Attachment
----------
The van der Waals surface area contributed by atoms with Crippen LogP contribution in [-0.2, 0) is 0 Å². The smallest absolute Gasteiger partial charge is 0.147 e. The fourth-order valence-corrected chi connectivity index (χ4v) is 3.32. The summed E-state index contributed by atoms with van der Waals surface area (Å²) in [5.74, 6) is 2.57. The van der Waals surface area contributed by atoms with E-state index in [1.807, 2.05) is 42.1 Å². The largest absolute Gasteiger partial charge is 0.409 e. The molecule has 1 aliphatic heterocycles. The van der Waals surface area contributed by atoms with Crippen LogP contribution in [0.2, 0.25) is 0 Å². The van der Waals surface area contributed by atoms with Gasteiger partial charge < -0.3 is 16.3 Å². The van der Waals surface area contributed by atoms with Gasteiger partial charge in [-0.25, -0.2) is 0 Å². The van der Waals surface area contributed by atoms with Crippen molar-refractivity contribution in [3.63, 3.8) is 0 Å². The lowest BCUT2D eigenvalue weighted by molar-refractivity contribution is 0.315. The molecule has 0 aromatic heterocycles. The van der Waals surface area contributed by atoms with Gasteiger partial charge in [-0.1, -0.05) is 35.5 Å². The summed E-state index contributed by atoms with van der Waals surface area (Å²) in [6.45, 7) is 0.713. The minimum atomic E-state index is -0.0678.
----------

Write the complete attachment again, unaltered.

The van der Waals surface area contributed by atoms with Crippen LogP contribution in [-0.2, 0) is 0 Å². The smallest absolute Gasteiger partial charge is 0.147 e. The fourth-order valence-corrected chi connectivity index (χ4v) is 3.32. The summed E-state index contributed by atoms with van der Waals surface area (Å²) in [5.74, 6) is 2.57. The van der Waals surface area contributed by atoms with E-state index in [1.807, 2.05) is 42.1 Å². The largest absolute Gasteiger partial charge is 0.409 e. The molecule has 1 aliphatic heterocycles. The van der Waals surface area contributed by atoms with Crippen LogP contribution in [0.2, 0.25) is 0 Å². The van der Waals surface area contributed by atoms with Gasteiger partial charge < -0.3 is 16.3 Å². The van der Waals surface area contributed by atoms with Gasteiger partial charge in [-0.25, -0.2) is 0 Å². The van der Waals surface area contributed by atoms with Crippen molar-refractivity contribution in [3.63, 3.8) is 0 Å². The lowest BCUT2D eigenvalue weighted by molar-refractivity contribution is 0.315. The molecule has 0 aromatic heterocycles. The van der Waals surface area contributed by atoms with Gasteiger partial charge in [-0.1, -0.05) is 35.5 Å². The summed E-state index contributed by atoms with van der Waals surface area (Å²) in [6.45, 7) is 0.713. The minimum atomic E-state index is -0.0678.